No sufficient change in FIFA without new leadership

Lord Triesman and Champagne at EASM 2012.


By Stine Alvad
The organisational culture of FIFA is so deep-rooted, that a complete change of leadership is needed before we can expect any change, Lord Triesman said at the EASM 2012 conference, where Jérôme Champagne called for more equality in world football.

The organisational culture of FIFA is so deep-rooted, that a complete change of leadership is needed before we can expect any change, Lord Triesman said at the EASM 2012 conference, where Jérôme Champagne called for more equality in world football.

In the opening session of the EASM 2012 conference, Denmark, Lord David Triesman, former head of the FA and present member of the British House of Lords expressed little hope of seeing quick and efficient FIFA reforms. 

The organisation’s history and present culture stand in the way of real change, he said at the European Association for Sport Management conference taking place in Aalborg.

“Generally speaking, trying to change the processes and procedures in an organisation is not necessarily that hard to do, but if the culture doesn’t change, all of these changes of processes will fail,” Lord Triesman said, liking organisational change to a boxing match:

“If you had a boxing match between processes and culture, culture will win by a knock-out in the first round of every match. It will always decisively win.”

Current leadership has to change
According to the former head of the English bid committee for the 2018 FIFA World Cup, three things have to happen in order to change organisational culture; the political top has to be reformed, there must be strict appliance to the rule of law, and all aspects of governance must be accountable.

“FIFA stands incapable of that kind culture change and for that reason I believe the current leadership will have to go before those changes are made”.

Five points of reform
Lord Triesman was joined by former FIFA International Director Jérôme Champagne, who agreed that football is in need of change in different areas and listed several points where reform processes should be set into action before the ideal football governing body exists.

First of all a democratisation of the organisational structure should be initiated. The elected president should have the authority and backing to start the reforms he has been elected to do.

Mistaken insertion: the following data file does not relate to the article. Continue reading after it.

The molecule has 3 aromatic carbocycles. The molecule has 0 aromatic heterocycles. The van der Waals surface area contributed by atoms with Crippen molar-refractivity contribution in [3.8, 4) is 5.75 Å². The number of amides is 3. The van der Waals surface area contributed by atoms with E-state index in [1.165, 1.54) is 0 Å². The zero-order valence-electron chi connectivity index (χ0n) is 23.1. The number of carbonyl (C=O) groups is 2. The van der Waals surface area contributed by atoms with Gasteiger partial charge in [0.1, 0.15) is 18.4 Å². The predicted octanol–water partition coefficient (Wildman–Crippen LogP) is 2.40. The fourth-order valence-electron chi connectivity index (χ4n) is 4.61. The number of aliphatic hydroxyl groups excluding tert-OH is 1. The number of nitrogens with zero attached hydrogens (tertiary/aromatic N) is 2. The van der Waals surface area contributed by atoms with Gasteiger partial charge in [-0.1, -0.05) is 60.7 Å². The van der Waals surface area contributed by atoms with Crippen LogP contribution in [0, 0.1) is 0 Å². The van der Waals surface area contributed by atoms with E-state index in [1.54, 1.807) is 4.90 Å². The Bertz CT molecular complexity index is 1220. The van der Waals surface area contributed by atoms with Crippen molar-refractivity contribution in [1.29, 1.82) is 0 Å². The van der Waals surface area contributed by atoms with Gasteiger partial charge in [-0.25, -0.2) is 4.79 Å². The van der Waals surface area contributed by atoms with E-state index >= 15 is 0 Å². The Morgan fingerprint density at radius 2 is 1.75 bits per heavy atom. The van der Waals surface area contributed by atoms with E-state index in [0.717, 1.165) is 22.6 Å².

“If we want a democratic structure, we need a structure where the federations will elect the president, will elect the government, and this government will be responsible for implementing the policies they have been elected for.”

Football should reflect world balance
Champagne’s second point concerns the balance of powers in the world, which he thinks should also be reflected in the world of football.

“Most of the structures we have today are inherited from the way the world was before the World War II,” Champagne said, giving the way the seats on the executive committee are distributed as an example.

“Asia, with more of 50% of the world population, only has three out of 24 seats.”

Also football has to undergo some reforms, and in order to create a more balanced game, FIFA has to be more inclusive and proactive, and aim at correcting the inequalities in the world of football. Development should be a vision in itself, not something you do for charity or talk about at a conference. Currently, the game is dominated by too few clubs at too few continents, Champagne argued.

The importance of FIFA
“The strength of football, the universality of football comes from the fact that FIFA is composed by 209 federations”, Champagne said, and suggested a closer look at how the executive committee seats are distributed in order to address all aspects of inequality of the game.

“We need a governing authority, with transparency, of course, with honesty, of course, but with a vision. And the vision is to correct the inequalities in football,” he said. “If not, we don’t need FIFA.”

“There is not one Europe, as is not one Africa. That’s why FIFA is so important because it’s the only structure which can proactively correct the inequality between continents, countries and clubs,” Champagne ended his speech.  

Both Champagne and Lord Triesman agreed that the existence of a well-functioning regulating body is crucial, but reforms are needed before the current institution is trustworthy and democratic.

“Football remains too important a cultural cause to simply allow it to continue at international level as it is,” Triesman concluded. 

Play the Game/The Danish Institute for Sports Studies is co-organising the EASM 2012 conference together with University College of Northern Denmark.


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